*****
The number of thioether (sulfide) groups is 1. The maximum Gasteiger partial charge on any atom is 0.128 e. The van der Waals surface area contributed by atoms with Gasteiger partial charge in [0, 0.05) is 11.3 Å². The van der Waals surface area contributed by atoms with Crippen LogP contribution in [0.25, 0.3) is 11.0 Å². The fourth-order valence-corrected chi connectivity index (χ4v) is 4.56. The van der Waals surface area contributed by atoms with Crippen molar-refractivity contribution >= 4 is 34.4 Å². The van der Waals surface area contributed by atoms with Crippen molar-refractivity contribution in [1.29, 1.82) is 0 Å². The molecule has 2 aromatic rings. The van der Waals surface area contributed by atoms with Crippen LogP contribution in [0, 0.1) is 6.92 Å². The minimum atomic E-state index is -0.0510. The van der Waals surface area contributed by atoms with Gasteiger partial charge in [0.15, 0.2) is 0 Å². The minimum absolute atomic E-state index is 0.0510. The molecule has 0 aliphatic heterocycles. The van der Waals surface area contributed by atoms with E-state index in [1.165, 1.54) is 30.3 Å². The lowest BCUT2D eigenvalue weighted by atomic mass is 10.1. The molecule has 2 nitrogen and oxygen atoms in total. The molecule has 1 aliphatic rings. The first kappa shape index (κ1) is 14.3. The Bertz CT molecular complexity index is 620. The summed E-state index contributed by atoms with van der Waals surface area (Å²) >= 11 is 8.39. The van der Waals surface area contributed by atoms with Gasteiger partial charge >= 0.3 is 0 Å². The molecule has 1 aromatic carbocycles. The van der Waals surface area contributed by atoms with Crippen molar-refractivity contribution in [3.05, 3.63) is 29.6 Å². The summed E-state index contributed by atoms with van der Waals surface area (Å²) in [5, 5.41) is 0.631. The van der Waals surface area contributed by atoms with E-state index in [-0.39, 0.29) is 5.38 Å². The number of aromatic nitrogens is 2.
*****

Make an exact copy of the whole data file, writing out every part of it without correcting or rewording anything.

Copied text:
The number of thioether (sulfide) groups is 1. The maximum Gasteiger partial charge on any atom is 0.128 e. The van der Waals surface area contributed by atoms with Gasteiger partial charge in [0, 0.05) is 11.3 Å². The van der Waals surface area contributed by atoms with Crippen LogP contribution in [0.25, 0.3) is 11.0 Å². The fourth-order valence-corrected chi connectivity index (χ4v) is 4.56. The van der Waals surface area contributed by atoms with Crippen molar-refractivity contribution >= 4 is 34.4 Å². The van der Waals surface area contributed by atoms with Crippen molar-refractivity contribution in [1.29, 1.82) is 0 Å². The molecule has 2 aromatic rings. The van der Waals surface area contributed by atoms with Crippen LogP contribution in [0, 0.1) is 6.92 Å². The minimum atomic E-state index is -0.0510. The van der Waals surface area contributed by atoms with Gasteiger partial charge in [0.15, 0.2) is 0 Å². The minimum absolute atomic E-state index is 0.0510. The molecule has 0 aliphatic heterocycles. The van der Waals surface area contributed by atoms with E-state index in [1.165, 1.54) is 30.3 Å². The lowest BCUT2D eigenvalue weighted by atomic mass is 10.1. The molecule has 2 nitrogen and oxygen atoms in total. The molecule has 1 aliphatic rings. The first kappa shape index (κ1) is 14.3. The Bertz CT molecular complexity index is 620. The summed E-state index contributed by atoms with van der Waals surface area (Å²) >= 11 is 8.39. The van der Waals surface area contributed by atoms with Gasteiger partial charge >= 0.3 is 0 Å². The molecule has 1 aromatic carbocycles. The van der Waals surface area contributed by atoms with Crippen molar-refractivity contribution in [3.05, 3.63) is 29.6 Å². The summed E-state index contributed by atoms with van der Waals surface area (Å²) in [5, 5.41) is 0.631. The van der Waals surface area contributed by atoms with E-state index in [-0.39, 0.29) is 5.38 Å². The number of aromatic nitrogens is 2.